Brexit is not in the interest of the family lawyer
Since 2001, when Brussels I regulation arrived on our shores as the first attempt to synchronise laws between EU countries, family lawyers have tended to greet each new EU convention with some hesitation and suspicion.
So, with a referendum on the EU on the horizon, it is a good time to consider the impact on family law issues in the event of Brexit, which brings into consideration what benefits we have and what we could lose.
Despite our EU membership, there are still differences between UK family law and that of Europe. The fundamental difference is that European law is based on property regimes with the intention to keep property in the family, whereas English law recognises the individual's right to their property and to do what they like with it. So far as divorce law is concerned, this means the English court has the power to transfer property or redistribute capital, which its European friends do not. This is why London is widely regarded as the divorce capital of the world. The outcome of the referendum will have no impact on this key difference.
Currently, a two-tier system of law exists: that for EU countries (bar the exception, Denmark), based predominantly on 'habitual residence', i.e. where the parties or children live, and one for non-EU countries (and Denmark), which comes under the old concept of forum non conveniens.
So, if we leave the EU, there is no reason to suppose that EU law will be allowed to continue and we will fall back on the old system. There are disadvantages of the EU system and injustices caused by the country where the petition is issued first - that country being the one that deals with the divorce and financial settlement - which can lead to unattractive petition races. However, the alternative, where jurisdiction is challenged because the country is not the closest country to the family, is less attractive. Take, for example, the headline-grabbing 'titanic' case of Khoo Kay Peng, the Laura Ashley boss, with costs of already £6.1m.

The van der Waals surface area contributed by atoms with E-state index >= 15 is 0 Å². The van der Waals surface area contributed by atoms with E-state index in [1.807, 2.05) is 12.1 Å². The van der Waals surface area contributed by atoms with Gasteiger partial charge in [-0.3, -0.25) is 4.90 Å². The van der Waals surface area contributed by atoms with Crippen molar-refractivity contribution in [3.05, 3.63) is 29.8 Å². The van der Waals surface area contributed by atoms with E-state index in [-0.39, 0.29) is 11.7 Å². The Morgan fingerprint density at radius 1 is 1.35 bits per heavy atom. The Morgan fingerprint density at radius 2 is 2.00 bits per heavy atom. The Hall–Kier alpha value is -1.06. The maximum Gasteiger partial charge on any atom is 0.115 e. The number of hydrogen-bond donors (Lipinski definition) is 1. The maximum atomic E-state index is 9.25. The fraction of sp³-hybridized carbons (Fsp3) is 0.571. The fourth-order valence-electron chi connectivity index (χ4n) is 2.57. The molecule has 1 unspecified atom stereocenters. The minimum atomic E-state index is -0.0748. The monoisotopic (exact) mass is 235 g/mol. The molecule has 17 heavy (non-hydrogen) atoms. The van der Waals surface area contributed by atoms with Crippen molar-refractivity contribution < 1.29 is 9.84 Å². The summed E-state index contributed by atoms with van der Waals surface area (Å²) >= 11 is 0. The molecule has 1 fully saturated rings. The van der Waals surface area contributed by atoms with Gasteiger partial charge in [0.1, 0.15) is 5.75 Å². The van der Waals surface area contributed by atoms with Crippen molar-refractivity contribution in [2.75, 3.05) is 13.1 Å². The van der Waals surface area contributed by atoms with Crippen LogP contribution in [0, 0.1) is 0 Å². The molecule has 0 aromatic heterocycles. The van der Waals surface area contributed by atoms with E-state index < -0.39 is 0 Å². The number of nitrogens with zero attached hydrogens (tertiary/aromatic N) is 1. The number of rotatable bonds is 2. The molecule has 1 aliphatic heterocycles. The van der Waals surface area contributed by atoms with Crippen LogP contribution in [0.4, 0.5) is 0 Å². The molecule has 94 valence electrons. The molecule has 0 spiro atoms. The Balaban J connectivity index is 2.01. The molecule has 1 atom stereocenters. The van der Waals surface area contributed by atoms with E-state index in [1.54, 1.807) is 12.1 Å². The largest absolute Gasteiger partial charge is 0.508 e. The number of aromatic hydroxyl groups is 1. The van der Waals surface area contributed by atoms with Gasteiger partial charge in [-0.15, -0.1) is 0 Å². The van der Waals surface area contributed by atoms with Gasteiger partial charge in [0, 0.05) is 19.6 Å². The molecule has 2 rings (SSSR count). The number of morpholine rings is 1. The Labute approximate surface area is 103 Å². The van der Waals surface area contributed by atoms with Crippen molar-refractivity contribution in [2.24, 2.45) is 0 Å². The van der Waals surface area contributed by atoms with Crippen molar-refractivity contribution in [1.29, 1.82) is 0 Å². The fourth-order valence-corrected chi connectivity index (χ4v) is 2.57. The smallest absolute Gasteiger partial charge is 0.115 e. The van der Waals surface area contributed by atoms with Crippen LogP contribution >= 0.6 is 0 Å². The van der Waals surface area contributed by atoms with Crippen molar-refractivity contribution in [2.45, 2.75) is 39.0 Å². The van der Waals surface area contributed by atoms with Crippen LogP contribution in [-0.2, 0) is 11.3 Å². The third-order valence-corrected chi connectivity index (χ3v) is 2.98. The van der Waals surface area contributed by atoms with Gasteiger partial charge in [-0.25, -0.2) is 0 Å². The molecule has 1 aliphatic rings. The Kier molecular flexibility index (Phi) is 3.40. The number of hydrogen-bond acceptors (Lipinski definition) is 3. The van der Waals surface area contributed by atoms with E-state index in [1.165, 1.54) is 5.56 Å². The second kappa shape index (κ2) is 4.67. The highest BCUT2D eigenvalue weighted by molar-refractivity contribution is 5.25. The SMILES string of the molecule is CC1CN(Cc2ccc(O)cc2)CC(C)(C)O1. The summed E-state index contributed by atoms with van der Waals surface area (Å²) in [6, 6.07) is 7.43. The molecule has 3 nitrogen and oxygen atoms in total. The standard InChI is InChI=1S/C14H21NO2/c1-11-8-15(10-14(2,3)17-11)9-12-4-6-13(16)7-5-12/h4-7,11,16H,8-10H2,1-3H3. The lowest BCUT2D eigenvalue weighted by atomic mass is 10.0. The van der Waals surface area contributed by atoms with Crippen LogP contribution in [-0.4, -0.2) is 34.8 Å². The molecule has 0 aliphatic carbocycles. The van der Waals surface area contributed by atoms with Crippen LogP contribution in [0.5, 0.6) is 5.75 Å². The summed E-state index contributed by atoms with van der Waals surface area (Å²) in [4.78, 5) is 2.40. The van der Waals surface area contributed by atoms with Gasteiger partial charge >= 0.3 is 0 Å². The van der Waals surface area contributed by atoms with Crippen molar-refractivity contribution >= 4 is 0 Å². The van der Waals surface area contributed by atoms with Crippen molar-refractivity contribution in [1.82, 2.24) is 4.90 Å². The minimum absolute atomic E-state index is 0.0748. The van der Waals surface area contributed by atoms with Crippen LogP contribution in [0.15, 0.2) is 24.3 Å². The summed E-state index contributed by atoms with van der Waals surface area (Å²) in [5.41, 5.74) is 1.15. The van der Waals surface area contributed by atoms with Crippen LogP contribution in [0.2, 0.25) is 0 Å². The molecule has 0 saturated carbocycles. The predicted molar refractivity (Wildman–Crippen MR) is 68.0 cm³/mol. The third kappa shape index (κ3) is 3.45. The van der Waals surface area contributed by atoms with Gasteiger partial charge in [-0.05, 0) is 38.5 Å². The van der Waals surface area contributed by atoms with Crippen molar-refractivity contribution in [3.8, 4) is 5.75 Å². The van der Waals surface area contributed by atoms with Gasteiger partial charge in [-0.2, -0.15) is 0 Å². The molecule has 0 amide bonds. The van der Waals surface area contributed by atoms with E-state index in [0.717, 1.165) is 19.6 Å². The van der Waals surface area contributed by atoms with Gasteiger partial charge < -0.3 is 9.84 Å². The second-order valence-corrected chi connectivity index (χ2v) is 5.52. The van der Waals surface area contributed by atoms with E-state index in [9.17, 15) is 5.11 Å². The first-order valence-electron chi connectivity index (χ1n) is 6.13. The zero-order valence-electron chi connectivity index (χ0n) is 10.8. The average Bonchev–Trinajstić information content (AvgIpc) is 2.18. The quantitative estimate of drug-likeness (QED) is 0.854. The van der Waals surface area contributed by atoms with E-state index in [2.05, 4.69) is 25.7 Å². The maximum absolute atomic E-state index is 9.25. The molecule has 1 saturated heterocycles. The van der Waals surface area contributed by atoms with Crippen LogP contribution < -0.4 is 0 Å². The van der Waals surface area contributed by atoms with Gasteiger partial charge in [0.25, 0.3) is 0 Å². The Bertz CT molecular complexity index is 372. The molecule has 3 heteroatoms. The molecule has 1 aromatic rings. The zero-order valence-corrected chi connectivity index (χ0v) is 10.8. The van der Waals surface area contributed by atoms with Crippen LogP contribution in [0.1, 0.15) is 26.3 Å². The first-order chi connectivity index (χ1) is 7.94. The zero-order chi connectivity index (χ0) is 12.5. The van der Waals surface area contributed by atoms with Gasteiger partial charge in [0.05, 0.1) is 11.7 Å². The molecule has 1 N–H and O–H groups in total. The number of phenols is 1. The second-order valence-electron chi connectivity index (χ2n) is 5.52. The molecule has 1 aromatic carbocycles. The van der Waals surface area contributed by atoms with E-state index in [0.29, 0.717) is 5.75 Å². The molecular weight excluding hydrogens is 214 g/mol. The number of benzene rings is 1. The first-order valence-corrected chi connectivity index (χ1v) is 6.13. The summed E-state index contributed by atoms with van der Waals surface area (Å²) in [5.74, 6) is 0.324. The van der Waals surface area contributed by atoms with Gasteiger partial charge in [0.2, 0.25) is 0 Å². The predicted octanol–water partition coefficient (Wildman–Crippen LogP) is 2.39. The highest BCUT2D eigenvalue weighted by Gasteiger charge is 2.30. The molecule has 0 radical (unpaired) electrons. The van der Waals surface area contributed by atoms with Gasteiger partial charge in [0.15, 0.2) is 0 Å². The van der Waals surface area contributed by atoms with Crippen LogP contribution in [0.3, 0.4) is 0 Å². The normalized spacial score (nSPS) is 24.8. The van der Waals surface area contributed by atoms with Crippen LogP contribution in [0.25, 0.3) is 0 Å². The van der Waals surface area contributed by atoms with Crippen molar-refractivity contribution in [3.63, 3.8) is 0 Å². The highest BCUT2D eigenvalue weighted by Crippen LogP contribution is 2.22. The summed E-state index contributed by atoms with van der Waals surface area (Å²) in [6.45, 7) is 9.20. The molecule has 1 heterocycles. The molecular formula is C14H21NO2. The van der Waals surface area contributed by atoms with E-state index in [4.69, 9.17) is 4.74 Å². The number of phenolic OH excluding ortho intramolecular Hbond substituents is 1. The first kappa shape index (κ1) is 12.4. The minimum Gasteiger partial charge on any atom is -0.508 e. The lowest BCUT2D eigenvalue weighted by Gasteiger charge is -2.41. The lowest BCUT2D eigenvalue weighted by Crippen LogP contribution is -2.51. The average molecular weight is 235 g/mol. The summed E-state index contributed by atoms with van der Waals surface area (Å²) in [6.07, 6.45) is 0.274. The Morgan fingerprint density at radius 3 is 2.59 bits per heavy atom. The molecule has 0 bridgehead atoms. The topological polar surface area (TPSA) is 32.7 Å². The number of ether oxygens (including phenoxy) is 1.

Where does Brexit leave the children of divorcing couples? Fortunately, some of the important child conventions are worldwide and not limited to the EU. The most significant is the Hague Convention on Child Abduction, which we will continue to be a member of whatever.
Then, there are the living arrangements for children. Under EU law, this is determined by the court where the child lives. If we leave the EU, concepts of residence, nationality, domicile, and the court's inherent jurisdiction will come back into play, with a lack of clarity and potential for conflict, as we see in the current Madonna case. The EU wins.
On enforceability of maintenance orders, the legislation dates back to 1972, and so predates our EU law and will continue to apply.
Whatever the defects in the
EU system, they are probably better than the free-for-all we
will fall back on. Brexit is not
in the interests of the international family.